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    Keywords: ACTIN, adhering junctions, ADHESION, ALPHA, beta-catenin, BIOLOGY, BLOOD, BODY, BONE-MARROW, cadheri
    Abstract: Substrate-adherent cultured cells derived from human bone marrow or umbilical cord blood ("mesenchymal stem cells") are of special interest for regenerative medicine. We report that such cells, which can display considerable heterogeneity with respect to their cytoskeletal protein complement, are often interconnected by special tentacle-like cell processes contacting one or several other cells. These processus adhaerentes, studded with many (usually small) puncta adhaerentia and varying greatly in length (up to more than 400 mu m long), either contact each other in the intercellular space ("ET touches") or insert in a tight-fitting manner into deep plasma membrane invaginations (recessus adhaerentes), thus forming a novel kind of long (up to 50 mu m) continuous cuff-like junction (manubria adhaerentia). The cell processes contain an actin microfilament core that is stabilized with ezrin, alpha-actinin, and myosin and accompanied by microtubules, and their adhering junctions are characterized by a molecular complement comprising the transmembrane glycoproteins N-cadherin and cadherin-11, in combination with the cytoplasmic plaque proteins alpha- and beta-catenin, together with p120(ctn), plakoglobin, and afadin. The processes are also highly dynamic and rapidly foreshorten as cell colonies approach a denser state of cell packing. These structures are obviously able to establish cell-cell connections, even over long distances, and can form deep-rooted and tight cell-cell adhesions. The possible relationship to similar cell processes in the embryonic primary mesenchyme and their potential in cell sorting and tissue formation processes in the body are discussed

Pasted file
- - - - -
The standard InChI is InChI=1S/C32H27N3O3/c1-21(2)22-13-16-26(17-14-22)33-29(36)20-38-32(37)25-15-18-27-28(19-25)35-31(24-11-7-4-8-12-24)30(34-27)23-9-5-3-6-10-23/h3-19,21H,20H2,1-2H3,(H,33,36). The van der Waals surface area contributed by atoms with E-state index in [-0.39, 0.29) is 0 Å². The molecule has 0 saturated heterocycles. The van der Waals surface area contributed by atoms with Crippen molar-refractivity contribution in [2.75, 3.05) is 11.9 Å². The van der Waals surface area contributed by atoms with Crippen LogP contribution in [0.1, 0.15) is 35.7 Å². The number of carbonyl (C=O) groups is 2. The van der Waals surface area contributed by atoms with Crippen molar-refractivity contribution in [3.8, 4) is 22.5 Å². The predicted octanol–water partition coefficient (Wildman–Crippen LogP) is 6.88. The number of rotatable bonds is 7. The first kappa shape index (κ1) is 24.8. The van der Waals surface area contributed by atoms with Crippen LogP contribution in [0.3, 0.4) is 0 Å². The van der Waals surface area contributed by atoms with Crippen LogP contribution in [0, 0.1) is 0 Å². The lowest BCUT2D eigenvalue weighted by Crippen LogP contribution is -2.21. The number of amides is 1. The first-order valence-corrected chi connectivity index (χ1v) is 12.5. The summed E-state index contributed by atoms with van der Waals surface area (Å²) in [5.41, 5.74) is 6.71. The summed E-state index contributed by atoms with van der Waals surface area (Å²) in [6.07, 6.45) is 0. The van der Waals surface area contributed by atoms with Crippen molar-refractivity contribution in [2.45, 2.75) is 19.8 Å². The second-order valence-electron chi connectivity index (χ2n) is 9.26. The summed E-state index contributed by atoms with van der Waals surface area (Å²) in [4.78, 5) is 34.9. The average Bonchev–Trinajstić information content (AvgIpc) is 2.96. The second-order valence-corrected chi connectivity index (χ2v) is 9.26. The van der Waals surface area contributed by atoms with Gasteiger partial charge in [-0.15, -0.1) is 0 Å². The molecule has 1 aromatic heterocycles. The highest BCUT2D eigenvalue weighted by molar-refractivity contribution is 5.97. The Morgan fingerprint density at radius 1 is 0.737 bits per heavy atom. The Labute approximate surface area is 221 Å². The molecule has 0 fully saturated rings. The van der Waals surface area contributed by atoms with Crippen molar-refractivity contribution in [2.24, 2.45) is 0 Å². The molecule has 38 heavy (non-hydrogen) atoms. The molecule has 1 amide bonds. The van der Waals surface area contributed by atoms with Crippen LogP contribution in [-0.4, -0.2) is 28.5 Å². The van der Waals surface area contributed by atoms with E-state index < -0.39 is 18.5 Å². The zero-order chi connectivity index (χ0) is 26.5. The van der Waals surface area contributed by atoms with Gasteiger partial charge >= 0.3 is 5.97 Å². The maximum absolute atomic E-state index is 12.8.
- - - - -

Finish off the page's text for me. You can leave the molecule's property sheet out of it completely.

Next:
Type of Publication: Journal article published
    PubMed ID: 17372769
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